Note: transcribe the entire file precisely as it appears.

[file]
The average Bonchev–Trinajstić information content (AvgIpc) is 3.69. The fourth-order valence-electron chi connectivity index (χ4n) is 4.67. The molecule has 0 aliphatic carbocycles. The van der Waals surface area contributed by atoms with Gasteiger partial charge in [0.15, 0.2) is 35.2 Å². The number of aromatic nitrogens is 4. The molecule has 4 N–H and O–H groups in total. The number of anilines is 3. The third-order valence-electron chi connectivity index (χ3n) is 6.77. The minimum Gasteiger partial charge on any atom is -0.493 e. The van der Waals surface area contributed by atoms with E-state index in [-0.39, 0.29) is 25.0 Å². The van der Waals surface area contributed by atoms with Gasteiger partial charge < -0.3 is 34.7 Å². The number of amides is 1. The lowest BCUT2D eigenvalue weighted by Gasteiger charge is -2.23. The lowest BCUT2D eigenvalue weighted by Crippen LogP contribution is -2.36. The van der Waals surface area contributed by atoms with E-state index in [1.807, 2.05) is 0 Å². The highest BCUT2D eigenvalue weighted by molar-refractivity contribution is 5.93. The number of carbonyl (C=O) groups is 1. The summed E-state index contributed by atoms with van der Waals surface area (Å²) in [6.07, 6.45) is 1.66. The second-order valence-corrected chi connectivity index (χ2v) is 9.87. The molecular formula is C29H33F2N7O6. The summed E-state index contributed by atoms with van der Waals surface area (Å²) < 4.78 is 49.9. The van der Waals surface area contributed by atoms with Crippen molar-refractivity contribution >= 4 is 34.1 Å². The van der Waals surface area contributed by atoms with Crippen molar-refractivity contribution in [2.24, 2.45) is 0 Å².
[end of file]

The average Bonchev–Trinajstić information content (AvgIpc) is 3.69. The fourth-order valence-electron chi connectivity index (χ4n) is 4.67. The molecule has 0 aliphatic carbocycles. The van der Waals surface area contributed by atoms with Gasteiger partial charge in [0.15, 0.2) is 35.2 Å². The number of aromatic nitrogens is 4. The molecule has 4 N–H and O–H groups in total. The number of anilines is 3. The third-order valence-electron chi connectivity index (χ3n) is 6.77. The minimum Gasteiger partial charge on any atom is -0.493 e. The van der Waals surface area contributed by atoms with E-state index in [-0.39, 0.29) is 25.0 Å². The van der Waals surface area contributed by atoms with Gasteiger partial charge < -0.3 is 34.7 Å². The number of amides is 1. The lowest BCUT2D eigenvalue weighted by Gasteiger charge is -2.23. The lowest BCUT2D eigenvalue weighted by Crippen LogP contribution is -2.36. The van der Waals surface area contributed by atoms with E-state index in [1.807, 2.05) is 0 Å². The highest BCUT2D eigenvalue weighted by molar-refractivity contribution is 5.93. The number of carbonyl (C=O) groups is 1. The summed E-state index contributed by atoms with van der Waals surface area (Å²) in [6.07, 6.45) is 1.66. The second-order valence-corrected chi connectivity index (χ2v) is 9.87. The molecular formula is C29H33F2N7O6. The summed E-state index contributed by atoms with van der Waals surface area (Å²) < 4.78 is 49.9. The van der Waals surface area contributed by atoms with Crippen molar-refractivity contribution >= 4 is 34.1 Å². The van der Waals surface area contributed by atoms with Crippen molar-refractivity contribution in [2.24, 2.45) is 0 Å².